IRS issues additional PPP deductibility guidance with safe harbor

IRS issues additional PPP deductibility guidance with safe harbor

Nov 19, 2020
Nov 19, 2020
0 min. read

While it may not be the guidance that some borrowers were hoping for, the IRS released Rev. Rul. 2020-27, which holds that taxpayers should not deduct PPP funded expenses in the year the expense was paid or incurred regardless of whether the taxpayer has sought forgiveness on the loan. In addition, the IRS issued Rev. Proc. 2020-51, which provides flexibility on how taxpayers that are denied PPP forgiveness or forego PPP forgiveness can deduct PPP funded expenses.

Under the revenue ruling guidance, PPP borrowers obtained PPP loans with the expectation of reimbursement. In other contexts, this expectation of reimbursement is sufficient enough to disallow a deduction, and the revenue ruling holds this logic is similar for PPP expenses. For example, a law firm advancing funds to clients to be repaid upon a successful outcome has been denied the ability to claim a deduction for the expenses paid with the advance as the advances really operate as loans. Another example is when an expense is paid or incurred for which the taxpayer has received prior authorization to incur such expense.

In addition, the ruling holds that PPP expenses would also be considered nondeductible as a result of an allocation to tax-exempt income. The Service states it does not matter whether loan forgiveness is obtained prior to year-end as expenses are allocable to tax-exempt income regardless of whether such tax-exempt income is received or not.

The above ruling will have a particularly unwelcome effect on taxpayers who claim an R&D credit. Losing the ability to deduct a research expense (because of PPP loan forgiveness) means that the expenditures will not be eligible to be treated as a section 174 expense or included into an R&D credit claim. There was optimism that forgiveness in a subsequent year might allow such a deduction and R&D credit claim in the current tax year, but Rev. Rul. 2020-27 makes it clear that is not the case. 

Perhaps surprising to some PPP borrowers is that the IRS does not distinguish its guidance based upon the size of the loan. As many borrowers are acutely aware, SBA is starting to issue requests to complete a loan necessity questionnaire, which is causing concern with borrowers due to the nature of questions being asked.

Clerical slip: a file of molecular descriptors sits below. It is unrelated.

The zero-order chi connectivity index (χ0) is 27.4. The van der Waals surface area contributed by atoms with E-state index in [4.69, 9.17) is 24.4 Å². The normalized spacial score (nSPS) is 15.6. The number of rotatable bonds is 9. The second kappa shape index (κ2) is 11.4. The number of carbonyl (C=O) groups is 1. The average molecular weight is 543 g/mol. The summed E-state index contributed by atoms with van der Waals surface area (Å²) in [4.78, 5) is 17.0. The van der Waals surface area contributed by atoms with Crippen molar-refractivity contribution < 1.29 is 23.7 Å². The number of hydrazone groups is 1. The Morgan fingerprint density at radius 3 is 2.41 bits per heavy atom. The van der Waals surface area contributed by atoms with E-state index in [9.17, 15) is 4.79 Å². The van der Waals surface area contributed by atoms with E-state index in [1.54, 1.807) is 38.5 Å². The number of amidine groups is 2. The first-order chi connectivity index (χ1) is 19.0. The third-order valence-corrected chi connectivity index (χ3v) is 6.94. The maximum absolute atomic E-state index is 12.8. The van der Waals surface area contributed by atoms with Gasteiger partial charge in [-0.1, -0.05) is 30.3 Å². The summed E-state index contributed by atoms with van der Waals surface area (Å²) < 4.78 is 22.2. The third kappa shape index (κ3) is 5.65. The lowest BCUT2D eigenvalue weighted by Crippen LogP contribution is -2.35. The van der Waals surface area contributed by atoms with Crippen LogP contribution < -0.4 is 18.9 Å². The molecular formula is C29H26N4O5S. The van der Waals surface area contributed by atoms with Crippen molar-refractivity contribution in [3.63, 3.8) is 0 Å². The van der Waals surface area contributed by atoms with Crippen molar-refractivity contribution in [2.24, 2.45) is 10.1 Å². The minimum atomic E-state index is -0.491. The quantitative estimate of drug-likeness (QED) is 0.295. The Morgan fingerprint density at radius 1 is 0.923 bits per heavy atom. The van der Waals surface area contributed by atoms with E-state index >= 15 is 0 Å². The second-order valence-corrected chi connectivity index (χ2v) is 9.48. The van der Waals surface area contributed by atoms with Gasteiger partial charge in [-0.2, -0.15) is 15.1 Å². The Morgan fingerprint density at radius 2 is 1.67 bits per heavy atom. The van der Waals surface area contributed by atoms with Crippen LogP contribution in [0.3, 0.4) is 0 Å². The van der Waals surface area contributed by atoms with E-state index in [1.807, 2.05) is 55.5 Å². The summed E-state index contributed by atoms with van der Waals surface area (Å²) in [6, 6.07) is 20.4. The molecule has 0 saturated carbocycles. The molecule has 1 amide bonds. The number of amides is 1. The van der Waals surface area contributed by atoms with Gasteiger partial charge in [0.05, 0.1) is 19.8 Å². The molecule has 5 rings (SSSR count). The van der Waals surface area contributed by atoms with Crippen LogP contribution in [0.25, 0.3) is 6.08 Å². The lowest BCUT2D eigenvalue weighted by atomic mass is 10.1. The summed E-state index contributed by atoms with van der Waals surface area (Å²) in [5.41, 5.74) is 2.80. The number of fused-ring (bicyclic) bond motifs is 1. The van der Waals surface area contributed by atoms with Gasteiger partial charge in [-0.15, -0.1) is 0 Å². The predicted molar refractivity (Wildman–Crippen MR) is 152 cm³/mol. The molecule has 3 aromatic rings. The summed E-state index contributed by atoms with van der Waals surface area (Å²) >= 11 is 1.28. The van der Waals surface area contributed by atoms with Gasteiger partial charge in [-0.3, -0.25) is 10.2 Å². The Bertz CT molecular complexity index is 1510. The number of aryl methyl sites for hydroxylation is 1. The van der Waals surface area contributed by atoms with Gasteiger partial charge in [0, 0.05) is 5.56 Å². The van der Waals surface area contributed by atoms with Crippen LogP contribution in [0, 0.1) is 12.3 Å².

The IRS also released a revenue procedure which provides a safe harbor as to how a PPP borrower is to recover a disallowed deduction. Under this safe harbor, a PPP borrower that has its loan forgiveness denied, in whole or in part, or forgoes seeking loan forgiveness can recover the deduction as follows:

  1. On the 2020, taxable year timely filed (including extensions) original income tax return.
  2. Through an amended 2020 taxable year income tax return or AAR adjustment, as applicable.
  3. On the income tax return in a year subsequent to the 2020 taxable year.

A statement is required for the safe harbor should a borrower need to avail itself of the revenue procedure.

Overall, the nondeductibility of expenses paid with PPP forgiven funds is a controversial subject as many feel Congress intended the expenses to be deductible. As borrowers wait for Congressional action to fix the deductibility issue, at least there is now authoritative guidance for borrowers to rely upon as to the timing of nondeductibility.

Let’s Talk!

Call us at (325) 677-6251 or fill out the form below and we’ll contact you to discuss your specific situation.

  • Topic Name:
  • Should be Empty:

This article was written by Christian Wood, Ryan Corcoran and originally appeared on 2020-11-18.
2022 RSM US LLP. All rights reserved.

The information contained herein is general in nature and based on authorities that are subject to change. RSM US LLP guarantees neither the accuracy nor completeness of any information and is not responsible for any errors or omissions, or for results obtained by others as a result of reliance upon such information. RSM US LLP assumes no obligation to inform the reader of any changes in tax laws or other factors that could affect information contained herein. This publication does not, and is not intended to, provide legal, tax or accounting advice, and readers should consult their tax advisors concerning the application of tax laws to their particular situations. This analysis is not tax advice and is not intended or written to be used, and cannot be used, for purposes of avoiding tax penalties that may be imposed on any taxpayer.

RSM US Alliance provides its members with access to resources of RSM US LLP. RSM US Alliance member firms are separate and independent businesses and legal entities that are responsible for their own acts and omissions, and each is separate and independent from RSM US LLP. RSM US LLP is the U.S. member firm of RSM International, a global network of independent audit, tax, and consulting firms. Members of RSM US Alliance have access to RSM International resources through RSM US LLP but are not member firms of RSM International. Visit us for more information regarding RSM US LLP and RSM International. The RSM logo is used under license by RSM US LLP. RSM US Alliance products and services are proprietary to RSM US LLP.